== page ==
Challenging A Will’s Terms


As at 18 May 2021

Family Provision Act Claims/Unfair Wills

The most common grounds for challenging a Will is that no reasonable or adequate financial provision has been made in the Will for the person challenging the Will. The person challenging must prove they have a “need” for financial provisions for their “education, maintenance and advancement” from the deceased.
The Family Provision Act 1972 restricts who can challenge a Will’s terms. There are strict time limits for making these claims. These strict time limits can, and do, defeat claims being made against Deceased persons Estates.

A challenge to a Will is made in the Supreme Court. Such legal challenges are usually funded by the Estate (subject to certain exceptions).

If you are Executor or Beneficiary of a Will that may be challenged, or is challenged, contact Templar Legal Pty Ltd immediately and we will be able to assist you.

Incapacity at time of Making the Will

Legal proceedings can also be commenced if there is concern about the testamentary capacity of the deceased person or whether the Will maker read and understood the Will. For example, often an elderly person may not be able to comprehend (or read) a Will.

In such cases, we would usually need some external evidence such as doctors reports etc. commenting on the “capacity” of the deceased to read and/or understand a Will.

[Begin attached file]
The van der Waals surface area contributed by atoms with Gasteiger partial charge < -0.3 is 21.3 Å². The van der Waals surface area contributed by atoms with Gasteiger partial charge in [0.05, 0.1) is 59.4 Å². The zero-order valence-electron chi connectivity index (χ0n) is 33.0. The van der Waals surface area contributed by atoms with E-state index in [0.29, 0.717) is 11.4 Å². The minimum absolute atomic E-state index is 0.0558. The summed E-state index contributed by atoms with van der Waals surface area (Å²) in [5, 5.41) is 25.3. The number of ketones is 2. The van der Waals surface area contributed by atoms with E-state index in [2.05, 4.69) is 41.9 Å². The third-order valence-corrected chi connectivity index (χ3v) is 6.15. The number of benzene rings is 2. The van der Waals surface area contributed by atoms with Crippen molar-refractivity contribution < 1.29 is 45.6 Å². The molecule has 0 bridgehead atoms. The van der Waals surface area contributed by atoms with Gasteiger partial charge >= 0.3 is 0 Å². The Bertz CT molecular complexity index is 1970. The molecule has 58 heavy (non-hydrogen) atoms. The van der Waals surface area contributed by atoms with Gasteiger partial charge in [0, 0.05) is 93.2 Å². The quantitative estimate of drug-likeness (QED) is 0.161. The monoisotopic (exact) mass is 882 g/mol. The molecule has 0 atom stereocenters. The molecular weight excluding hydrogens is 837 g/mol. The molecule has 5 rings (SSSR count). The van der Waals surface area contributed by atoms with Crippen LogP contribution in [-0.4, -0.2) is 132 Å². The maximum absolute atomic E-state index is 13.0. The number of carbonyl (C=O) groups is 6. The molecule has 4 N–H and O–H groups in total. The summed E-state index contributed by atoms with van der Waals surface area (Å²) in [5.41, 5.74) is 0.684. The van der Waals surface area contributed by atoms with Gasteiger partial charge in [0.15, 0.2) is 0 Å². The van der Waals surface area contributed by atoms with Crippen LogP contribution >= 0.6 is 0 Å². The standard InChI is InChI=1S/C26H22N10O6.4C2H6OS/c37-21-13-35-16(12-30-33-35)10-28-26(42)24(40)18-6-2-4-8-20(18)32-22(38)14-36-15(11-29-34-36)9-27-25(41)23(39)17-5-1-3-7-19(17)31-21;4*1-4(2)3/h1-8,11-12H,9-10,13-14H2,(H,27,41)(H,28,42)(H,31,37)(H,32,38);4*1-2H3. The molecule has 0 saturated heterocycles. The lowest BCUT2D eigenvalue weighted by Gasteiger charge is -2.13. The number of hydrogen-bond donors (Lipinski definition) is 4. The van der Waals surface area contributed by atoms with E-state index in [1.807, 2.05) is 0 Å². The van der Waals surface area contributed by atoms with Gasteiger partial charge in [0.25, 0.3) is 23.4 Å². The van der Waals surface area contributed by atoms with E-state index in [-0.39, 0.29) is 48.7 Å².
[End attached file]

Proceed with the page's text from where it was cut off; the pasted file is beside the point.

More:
Undue Influence

A Will can also be challenged if it is made as a result of undue influence in which there is coercion (not just persuasion) to make the terms of a Will that the deceased did not want to make.


Will Interpretation Disputes

Sometimes uncertainty can arise in relation to the terms of the Will and what it may mean. In some cases it is unclear what the deceased person’s intention was. In such cases you can apply to the Court for an order seeking to interpret or “construe” the terms of the Will or alternatively orders seeking to “rectify” (or change) the Will’s terms so as to reflect the deceased persons intentions in the terms of the Will.


Informal Wills

One of the major changes recently to the Wills Act has been a broadening of the traditional scope of what “documents” or may be interpreted as a Will. The Court can now have regard to not just documents that are formally executed as a Will, but a much greater variety of material. This can include expressions of testamentary intent in things or documents such as letters, emails, video tapes and/or suicide notes.
You may wish to consult us in relation to the content of these documents on whether they may contain an expression of “testamentary intent”.

If you have a legal enquiry and will like to discuss the above, please contact our office on (08) 9388 6639



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